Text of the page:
President, premier call emergency meetings in wake of missile blunder
Taipei, July 2 (CNA) Two Navy non-commissioned officers involved in the accidental launch of a anti-ship missile were released early Saturday on bail as both the president and the premier prepared to call emergency meetings to manage the fallout of the unprecedented incident.
Kao Chia-chun (高嘉駿), a petty officer said to be the one who fired the missile, and Chen Ming-hsiu (陳銘修), a chief petty officer who reportedly left Kao alone in the middle of a supposedly simulated firing procedure, were released on a NT$300,000 (US$9,307) bail after being questioned at the Kaohsuing District Prosecutors' Office overnight.
Their two superior officers who had also been questioned by prosecutors were also set free pending further investigation. They are Lt. Cmdr. Lin Po-tse (林伯澤), commanding officer of the Navy's 500-ton Chinchiang-class corvette, and Lt. Junior Grade Hsu Po-wei (許博為), the officer responsible for the ship's weapon systems.
Kao and Chen face charges of causing death and injuries due to negligence when performing their duties under the Criminal Code. They are also likely to be indicted under the Criminal Code of the Armed Forces for damaging equipment or weapons intended for combat.
A fisherman from Kaohsiung was killed when his boat operating in waters off the Penghu islands in the Taiwan Strait was hit by the Hsiung Feng III supersonic missile and three others on board sustained non-life threatening injuries.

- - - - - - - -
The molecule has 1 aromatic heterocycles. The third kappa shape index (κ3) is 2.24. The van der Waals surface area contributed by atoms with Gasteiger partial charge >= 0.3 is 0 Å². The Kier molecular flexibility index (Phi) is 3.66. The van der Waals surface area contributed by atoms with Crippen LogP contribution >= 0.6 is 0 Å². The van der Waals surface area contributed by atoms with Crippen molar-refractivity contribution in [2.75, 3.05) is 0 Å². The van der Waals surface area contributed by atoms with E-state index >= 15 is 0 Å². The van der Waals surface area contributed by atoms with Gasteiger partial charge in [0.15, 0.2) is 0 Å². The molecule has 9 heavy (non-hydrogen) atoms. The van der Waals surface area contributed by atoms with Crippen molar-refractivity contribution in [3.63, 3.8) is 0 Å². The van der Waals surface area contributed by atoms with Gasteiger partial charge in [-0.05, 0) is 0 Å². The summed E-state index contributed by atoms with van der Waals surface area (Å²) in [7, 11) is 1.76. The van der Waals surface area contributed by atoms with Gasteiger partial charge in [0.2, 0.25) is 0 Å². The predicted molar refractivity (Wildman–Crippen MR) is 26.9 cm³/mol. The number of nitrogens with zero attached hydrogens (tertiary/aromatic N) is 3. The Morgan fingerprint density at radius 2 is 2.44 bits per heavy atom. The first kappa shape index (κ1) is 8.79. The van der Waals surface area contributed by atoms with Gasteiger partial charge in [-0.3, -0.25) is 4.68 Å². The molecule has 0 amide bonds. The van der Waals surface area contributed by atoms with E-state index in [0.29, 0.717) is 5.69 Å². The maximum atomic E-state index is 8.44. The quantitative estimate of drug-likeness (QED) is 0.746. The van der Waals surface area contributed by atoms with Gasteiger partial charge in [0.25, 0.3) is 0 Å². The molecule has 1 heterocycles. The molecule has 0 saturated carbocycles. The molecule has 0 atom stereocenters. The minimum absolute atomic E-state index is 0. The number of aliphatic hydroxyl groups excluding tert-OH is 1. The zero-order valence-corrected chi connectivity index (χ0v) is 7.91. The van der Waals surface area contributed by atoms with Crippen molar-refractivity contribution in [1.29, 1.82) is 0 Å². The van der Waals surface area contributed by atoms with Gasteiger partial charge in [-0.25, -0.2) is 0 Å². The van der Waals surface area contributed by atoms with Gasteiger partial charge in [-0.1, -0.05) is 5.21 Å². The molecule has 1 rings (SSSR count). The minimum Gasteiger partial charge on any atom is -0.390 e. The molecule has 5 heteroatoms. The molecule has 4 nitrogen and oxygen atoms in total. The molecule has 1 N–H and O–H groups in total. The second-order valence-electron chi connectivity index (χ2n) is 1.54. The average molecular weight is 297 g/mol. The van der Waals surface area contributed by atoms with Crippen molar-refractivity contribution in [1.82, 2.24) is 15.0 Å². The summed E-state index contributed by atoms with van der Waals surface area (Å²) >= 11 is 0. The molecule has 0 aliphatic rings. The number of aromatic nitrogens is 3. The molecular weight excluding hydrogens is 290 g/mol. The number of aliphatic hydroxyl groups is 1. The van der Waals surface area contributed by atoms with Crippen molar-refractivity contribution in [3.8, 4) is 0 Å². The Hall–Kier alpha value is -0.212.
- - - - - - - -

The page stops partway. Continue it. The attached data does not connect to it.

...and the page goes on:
The incident involving one of Taiwan's most advanced weapons shocked the nation, with President Tsai Ing-wen (蔡英文) preparing to call a National Security Council (NSC) meeting as soon as she arrives back in Taiwan in the afternoon after a visit to Latin America.
Presidential Office Spokesman Alex Huang (黃重諺) said that, at the meeting, the president will be briefed by NSC and Ministry of National Defense (MND) officials on the incident.
On Saturday morning, Premier Lin Chuan (林全) will call a meeting with officials from the MND, the Mainland Affairs Council and the Ministry of Foreign Affairs in order to learn more about the facts of the missile incident and to discuss possible next steps, according to Cabinet Spokesman Tung Chen-yuan (童振源).
On Friday, a top Chinese official responsible for cross-Taiwan Strait relations demanded an explanation on what had actually happened and said that the incident had "a serious impact".
The missile incident occurred on the day when the Communist Party of China was celebrating its 95th founding anniversary and when cross-strait ties were cooling after eight years of warm relations under President Ma Ying-jeou (馬英九), whose Kuomintang party lost power to Tsai's Democratic Progressive Party in elections held in January.
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